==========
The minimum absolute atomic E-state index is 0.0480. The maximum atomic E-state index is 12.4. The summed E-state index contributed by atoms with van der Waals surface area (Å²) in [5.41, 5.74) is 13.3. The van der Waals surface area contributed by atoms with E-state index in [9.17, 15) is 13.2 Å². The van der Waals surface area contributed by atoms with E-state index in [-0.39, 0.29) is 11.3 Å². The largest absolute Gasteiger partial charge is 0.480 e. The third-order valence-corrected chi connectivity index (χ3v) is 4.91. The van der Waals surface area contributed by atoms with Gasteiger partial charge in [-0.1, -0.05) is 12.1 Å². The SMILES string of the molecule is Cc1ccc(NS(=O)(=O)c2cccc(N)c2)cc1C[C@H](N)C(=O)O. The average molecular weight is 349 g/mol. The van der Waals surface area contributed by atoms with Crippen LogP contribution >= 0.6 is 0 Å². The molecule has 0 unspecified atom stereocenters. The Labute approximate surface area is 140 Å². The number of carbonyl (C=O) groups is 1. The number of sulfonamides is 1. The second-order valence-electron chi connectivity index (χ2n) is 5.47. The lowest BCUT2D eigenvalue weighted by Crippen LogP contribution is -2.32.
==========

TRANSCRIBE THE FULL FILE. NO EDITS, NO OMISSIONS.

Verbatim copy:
The minimum absolute atomic E-state index is 0.0480. The maximum atomic E-state index is 12.4. The summed E-state index contributed by atoms with van der Waals surface area (Å²) in [5.41, 5.74) is 13.3. The van der Waals surface area contributed by atoms with E-state index in [9.17, 15) is 13.2 Å². The van der Waals surface area contributed by atoms with E-state index in [-0.39, 0.29) is 11.3 Å². The largest absolute Gasteiger partial charge is 0.480 e. The third-order valence-corrected chi connectivity index (χ3v) is 4.91. The van der Waals surface area contributed by atoms with Gasteiger partial charge in [-0.1, -0.05) is 12.1 Å². The SMILES string of the molecule is Cc1ccc(NS(=O)(=O)c2cccc(N)c2)cc1C[C@H](N)C(=O)O. The average molecular weight is 349 g/mol. The van der Waals surface area contributed by atoms with Crippen LogP contribution >= 0.6 is 0 Å². The molecule has 0 unspecified atom stereocenters. The Labute approximate surface area is 140 Å². The number of carbonyl (C=O) groups is 1. The number of sulfonamides is 1. The second-order valence-electron chi connectivity index (χ2n) is 5.47. The lowest BCUT2D eigenvalue weighted by Crippen LogP contribution is -2.32.